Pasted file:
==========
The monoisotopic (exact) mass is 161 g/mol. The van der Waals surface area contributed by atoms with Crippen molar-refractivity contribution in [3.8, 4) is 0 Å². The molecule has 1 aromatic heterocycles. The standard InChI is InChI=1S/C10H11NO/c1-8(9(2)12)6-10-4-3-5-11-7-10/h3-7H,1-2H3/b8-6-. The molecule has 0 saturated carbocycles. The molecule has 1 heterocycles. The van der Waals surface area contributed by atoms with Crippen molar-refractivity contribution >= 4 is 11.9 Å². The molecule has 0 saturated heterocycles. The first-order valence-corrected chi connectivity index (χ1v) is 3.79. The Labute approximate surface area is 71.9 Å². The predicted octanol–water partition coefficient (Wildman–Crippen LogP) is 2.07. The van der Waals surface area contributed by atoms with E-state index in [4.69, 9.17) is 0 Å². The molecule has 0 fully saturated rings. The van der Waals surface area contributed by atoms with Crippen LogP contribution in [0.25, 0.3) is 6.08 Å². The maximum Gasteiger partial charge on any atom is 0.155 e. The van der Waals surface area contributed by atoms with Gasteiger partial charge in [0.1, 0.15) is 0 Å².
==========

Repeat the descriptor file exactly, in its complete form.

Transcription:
The monoisotopic (exact) mass is 161 g/mol. The van der Waals surface area contributed by atoms with Crippen molar-refractivity contribution in [3.8, 4) is 0 Å². The molecule has 1 aromatic heterocycles. The standard InChI is InChI=1S/C10H11NO/c1-8(9(2)12)6-10-4-3-5-11-7-10/h3-7H,1-2H3/b8-6-. The molecule has 0 saturated carbocycles. The molecule has 1 heterocycles. The van der Waals surface area contributed by atoms with Crippen molar-refractivity contribution >= 4 is 11.9 Å². The molecule has 0 saturated heterocycles. The first-order valence-corrected chi connectivity index (χ1v) is 3.79. The Labute approximate surface area is 71.9 Å². The predicted octanol–water partition coefficient (Wildman–Crippen LogP) is 2.07. The van der Waals surface area contributed by atoms with E-state index in [4.69, 9.17) is 0 Å². The molecule has 0 fully saturated rings. The van der Waals surface area contributed by atoms with Crippen LogP contribution in [0.25, 0.3) is 6.08 Å². The maximum Gasteiger partial charge on any atom is 0.155 e. The van der Waals surface area contributed by atoms with Gasteiger partial charge in [0.1, 0.15) is 0 Å².